You also may have a small maintenance window every day - you did not say that, but I know even forex sleeps an hour per day simply because no major location is having busienss hours during this time. And forex is unregulated. It may thus be you can do some small stuff daily.

That said, a good design would likely partition the database by location (or a group code, so you can keep all european in one server, all american in one) and allow sharding - if US markets are off, the US responsible servers would not update. As "contintens" mostly share timezone (yes, I know the america cover more - but not excessively so) that gives you maintenance windows for every continent.

Cloud based likely will not work at all because cloud based is small stuff only. Try finding someone offering you a cloud storage for a medium size database and you be surprised. Hint: medium size likely is 100gb+. It also depends what "stock trading" does. Do you test strategies? Large scale? I currently do only futures trading - 22 symbols - and our simulations generate around 50gb-75gb data per day for analysis AFTER compression. 200 before. I utilize partitioning in staging (sql server) just to be able to delete bad results fast during regular maintenance - otherweise I would do multi hundred million row delete statement. The last risk management database I build for a customer (energy, not stocks - so less symbols) had a space allocation of 20 terabyte and was using an Oracle ExaData hardware cluster (in 3 copies - in 3 locations, replicating). It really depends how large the customer scale is for this.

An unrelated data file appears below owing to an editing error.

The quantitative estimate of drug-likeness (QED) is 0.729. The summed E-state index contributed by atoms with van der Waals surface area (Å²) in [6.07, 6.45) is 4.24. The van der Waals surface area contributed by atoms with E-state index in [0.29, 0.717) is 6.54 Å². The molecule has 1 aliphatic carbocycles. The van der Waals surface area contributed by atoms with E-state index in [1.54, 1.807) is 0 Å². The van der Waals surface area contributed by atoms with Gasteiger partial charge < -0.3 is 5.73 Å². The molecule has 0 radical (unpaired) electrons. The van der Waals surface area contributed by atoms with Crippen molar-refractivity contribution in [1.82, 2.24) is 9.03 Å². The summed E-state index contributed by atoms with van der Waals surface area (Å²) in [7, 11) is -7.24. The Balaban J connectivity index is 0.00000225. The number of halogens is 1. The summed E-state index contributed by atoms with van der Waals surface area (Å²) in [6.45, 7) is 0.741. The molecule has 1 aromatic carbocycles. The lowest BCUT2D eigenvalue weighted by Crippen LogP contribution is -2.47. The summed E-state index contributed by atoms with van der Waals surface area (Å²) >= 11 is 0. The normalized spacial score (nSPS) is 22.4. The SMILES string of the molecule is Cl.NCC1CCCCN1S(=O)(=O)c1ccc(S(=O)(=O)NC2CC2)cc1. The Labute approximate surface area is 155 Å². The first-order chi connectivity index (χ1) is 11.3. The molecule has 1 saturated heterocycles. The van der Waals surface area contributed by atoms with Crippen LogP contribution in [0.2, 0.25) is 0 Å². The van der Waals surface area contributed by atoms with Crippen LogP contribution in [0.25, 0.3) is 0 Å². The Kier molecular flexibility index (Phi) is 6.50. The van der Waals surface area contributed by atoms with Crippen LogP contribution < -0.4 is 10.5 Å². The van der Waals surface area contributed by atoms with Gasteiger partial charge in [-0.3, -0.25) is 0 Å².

That said, here is something really to think of: what is "stock trading"? If it is "manual" or "automated slow" then this is not too demanding - even 1000 traders wont do a TON of trades from a db perspective.

If it is HFT - High Frequenvy Trading - you may have a single algo in a single stock sometimes doing 100 trades per second. Add many markets, many symbols, many algos and you can not scale that in sql - this is why those algos write logs, keep things in memory and you then regularly import the transactions from the logs. Real time is NOT doable for HFT in SQL - especially not because it would impact the machines (slow down the trading side). When you cound millionths of a second (and yes, they work by now in microsecond scale) and use programmed hardware (FPGA) to make the price feed parsing to be faster than the next machine - you really decouple things. By the time SQL decides to commit the transaction about the purchase, the price may have moved too far ;) And no - do not say multi threading. I know some of the infrastructure. Thos algos run one thread per core, hard wired to the core, in burning mode - and endless loop checking for the position the other core has put the data. You easily may get 20.000 transactions per SECOND peak load from someone trying to do arbitrage between US stock markets alone. That is per exchange - and there are some.

As I said - this is a very complex system setup. A lot depends on the architecture.